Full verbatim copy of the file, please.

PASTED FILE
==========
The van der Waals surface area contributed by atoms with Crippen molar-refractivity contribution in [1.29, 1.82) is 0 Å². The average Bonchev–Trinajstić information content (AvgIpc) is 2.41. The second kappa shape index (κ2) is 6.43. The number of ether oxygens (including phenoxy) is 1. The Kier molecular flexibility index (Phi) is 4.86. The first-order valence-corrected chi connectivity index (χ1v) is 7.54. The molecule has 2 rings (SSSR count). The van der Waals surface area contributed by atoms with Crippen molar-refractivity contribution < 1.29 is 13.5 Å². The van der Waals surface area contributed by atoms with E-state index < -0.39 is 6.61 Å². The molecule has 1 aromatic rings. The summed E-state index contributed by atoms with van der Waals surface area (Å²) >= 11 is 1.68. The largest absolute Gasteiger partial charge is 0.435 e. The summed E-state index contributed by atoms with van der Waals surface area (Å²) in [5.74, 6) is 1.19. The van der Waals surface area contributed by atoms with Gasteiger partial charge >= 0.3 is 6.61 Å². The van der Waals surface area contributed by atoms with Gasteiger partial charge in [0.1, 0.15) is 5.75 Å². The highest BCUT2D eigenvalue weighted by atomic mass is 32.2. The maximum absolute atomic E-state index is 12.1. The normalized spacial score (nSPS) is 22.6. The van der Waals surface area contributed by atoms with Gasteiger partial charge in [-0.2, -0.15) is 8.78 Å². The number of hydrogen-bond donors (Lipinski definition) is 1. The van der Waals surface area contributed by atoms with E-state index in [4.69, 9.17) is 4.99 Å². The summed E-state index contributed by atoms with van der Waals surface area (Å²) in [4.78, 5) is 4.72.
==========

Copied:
The van der Waals surface area contributed by atoms with Crippen molar-refractivity contribution in [1.29, 1.82) is 0 Å². The average Bonchev–Trinajstić information content (AvgIpc) is 2.41. The second kappa shape index (κ2) is 6.43. The number of ether oxygens (including phenoxy) is 1. The Kier molecular flexibility index (Phi) is 4.86. The first-order valence-corrected chi connectivity index (χ1v) is 7.54. The molecule has 2 rings (SSSR count). The van der Waals surface area contributed by atoms with Crippen molar-refractivity contribution < 1.29 is 13.5 Å². The van der Waals surface area contributed by atoms with E-state index < -0.39 is 6.61 Å². The molecule has 1 aromatic rings. The summed E-state index contributed by atoms with van der Waals surface area (Å²) >= 11 is 1.68. The largest absolute Gasteiger partial charge is 0.435 e. The summed E-state index contributed by atoms with van der Waals surface area (Å²) in [5.74, 6) is 1.19. The van der Waals surface area contributed by atoms with Gasteiger partial charge >= 0.3 is 6.61 Å². The van der Waals surface area contributed by atoms with Gasteiger partial charge in [0.1, 0.15) is 5.75 Å². The highest BCUT2D eigenvalue weighted by atomic mass is 32.2. The maximum absolute atomic E-state index is 12.1. The normalized spacial score (nSPS) is 22.6. The van der Waals surface area contributed by atoms with Gasteiger partial charge in [-0.2, -0.15) is 8.78 Å². The number of hydrogen-bond donors (Lipinski definition) is 1. The van der Waals surface area contributed by atoms with E-state index in [4.69, 9.17) is 4.99 Å². The summed E-state index contributed by atoms with van der Waals surface area (Å²) in [4.78, 5) is 4.72.